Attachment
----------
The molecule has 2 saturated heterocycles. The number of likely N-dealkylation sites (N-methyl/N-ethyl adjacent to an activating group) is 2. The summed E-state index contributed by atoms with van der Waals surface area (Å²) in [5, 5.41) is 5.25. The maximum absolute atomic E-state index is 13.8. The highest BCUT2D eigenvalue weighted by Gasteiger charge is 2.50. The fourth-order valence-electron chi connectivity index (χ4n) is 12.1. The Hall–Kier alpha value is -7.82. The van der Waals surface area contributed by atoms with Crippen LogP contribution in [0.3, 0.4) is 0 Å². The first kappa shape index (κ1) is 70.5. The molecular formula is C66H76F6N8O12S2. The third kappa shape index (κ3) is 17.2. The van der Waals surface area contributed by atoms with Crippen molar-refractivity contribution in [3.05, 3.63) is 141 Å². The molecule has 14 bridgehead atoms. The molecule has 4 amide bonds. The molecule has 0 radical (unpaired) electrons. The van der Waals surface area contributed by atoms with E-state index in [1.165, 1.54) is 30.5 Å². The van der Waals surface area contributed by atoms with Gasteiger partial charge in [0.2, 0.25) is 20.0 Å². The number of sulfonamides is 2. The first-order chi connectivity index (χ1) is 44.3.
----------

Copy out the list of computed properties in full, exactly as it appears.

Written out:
The molecule has 2 saturated heterocycles. The number of likely N-dealkylation sites (N-methyl/N-ethyl adjacent to an activating group) is 2. The summed E-state index contributed by atoms with van der Waals surface area (Å²) in [5, 5.41) is 5.25. The maximum absolute atomic E-state index is 13.8. The highest BCUT2D eigenvalue weighted by Gasteiger charge is 2.50. The fourth-order valence-electron chi connectivity index (χ4n) is 12.1. The Hall–Kier alpha value is -7.82. The van der Waals surface area contributed by atoms with Crippen LogP contribution in [0.3, 0.4) is 0 Å². The first kappa shape index (κ1) is 70.5. The molecular formula is C66H76F6N8O12S2. The third kappa shape index (κ3) is 17.2. The van der Waals surface area contributed by atoms with Crippen molar-refractivity contribution in [3.05, 3.63) is 141 Å². The molecule has 14 bridgehead atoms. The molecule has 4 amide bonds. The molecule has 0 radical (unpaired) electrons. The van der Waals surface area contributed by atoms with E-state index in [1.165, 1.54) is 30.5 Å². The van der Waals surface area contributed by atoms with Gasteiger partial charge in [0.2, 0.25) is 20.0 Å². The number of sulfonamides is 2. The first-order chi connectivity index (χ1) is 44.3.